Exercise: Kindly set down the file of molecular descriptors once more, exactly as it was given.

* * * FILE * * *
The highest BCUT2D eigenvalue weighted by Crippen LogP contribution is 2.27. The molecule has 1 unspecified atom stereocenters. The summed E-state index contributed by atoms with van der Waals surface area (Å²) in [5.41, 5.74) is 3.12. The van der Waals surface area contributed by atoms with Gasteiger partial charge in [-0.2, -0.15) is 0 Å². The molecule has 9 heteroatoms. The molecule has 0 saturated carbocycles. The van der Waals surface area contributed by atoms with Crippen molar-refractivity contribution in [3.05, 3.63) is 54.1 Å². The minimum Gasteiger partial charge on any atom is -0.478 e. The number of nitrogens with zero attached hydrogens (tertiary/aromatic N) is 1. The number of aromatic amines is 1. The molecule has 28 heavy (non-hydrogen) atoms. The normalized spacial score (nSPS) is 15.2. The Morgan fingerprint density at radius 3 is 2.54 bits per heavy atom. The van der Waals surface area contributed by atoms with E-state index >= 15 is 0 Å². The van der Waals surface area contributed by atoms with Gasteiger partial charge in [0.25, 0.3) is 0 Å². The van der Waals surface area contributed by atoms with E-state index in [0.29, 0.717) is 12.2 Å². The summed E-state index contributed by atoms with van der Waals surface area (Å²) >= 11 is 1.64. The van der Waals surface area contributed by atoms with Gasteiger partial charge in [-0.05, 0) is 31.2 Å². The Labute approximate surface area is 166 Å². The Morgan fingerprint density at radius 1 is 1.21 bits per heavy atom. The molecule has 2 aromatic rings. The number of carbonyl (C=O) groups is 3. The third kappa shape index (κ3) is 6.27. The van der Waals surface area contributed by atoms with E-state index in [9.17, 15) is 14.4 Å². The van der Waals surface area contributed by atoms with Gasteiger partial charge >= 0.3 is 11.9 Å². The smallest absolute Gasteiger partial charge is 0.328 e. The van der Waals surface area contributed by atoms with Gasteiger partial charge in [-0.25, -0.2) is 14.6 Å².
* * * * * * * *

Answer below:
The highest BCUT2D eigenvalue weighted by Crippen LogP contribution is 2.27. The molecule has 1 unspecified atom stereocenters. The summed E-state index contributed by atoms with van der Waals surface area (Å²) in [5.41, 5.74) is 3.12. The van der Waals surface area contributed by atoms with Gasteiger partial charge in [-0.2, -0.15) is 0 Å². The molecule has 9 heteroatoms. The molecule has 0 saturated carbocycles. The van der Waals surface area contributed by atoms with Crippen molar-refractivity contribution in [3.05, 3.63) is 54.1 Å². The minimum Gasteiger partial charge on any atom is -0.478 e. The number of nitrogens with zero attached hydrogens (tertiary/aromatic N) is 1. The number of aromatic amines is 1. The molecule has 28 heavy (non-hydrogen) atoms. The normalized spacial score (nSPS) is 15.2. The Morgan fingerprint density at radius 3 is 2.54 bits per heavy atom. The van der Waals surface area contributed by atoms with E-state index >= 15 is 0 Å². The van der Waals surface area contributed by atoms with Gasteiger partial charge in [0.25, 0.3) is 0 Å². The van der Waals surface area contributed by atoms with E-state index in [0.29, 0.717) is 12.2 Å². The summed E-state index contributed by atoms with van der Waals surface area (Å²) >= 11 is 1.64. The van der Waals surface area contributed by atoms with Gasteiger partial charge in [-0.05, 0) is 31.2 Å². The Labute approximate surface area is 166 Å². The Morgan fingerprint density at radius 1 is 1.21 bits per heavy atom. The molecule has 2 aromatic rings. The number of carbonyl (C=O) groups is 3. The third kappa shape index (κ3) is 6.27. The van der Waals surface area contributed by atoms with E-state index in [9.17, 15) is 14.4 Å². The van der Waals surface area contributed by atoms with Gasteiger partial charge >= 0.3 is 11.9 Å². The smallest absolute Gasteiger partial charge is 0.328 e. The van der Waals surface area contributed by atoms with Gasteiger partial charge in [-0.25, -0.2) is 14.6 Å².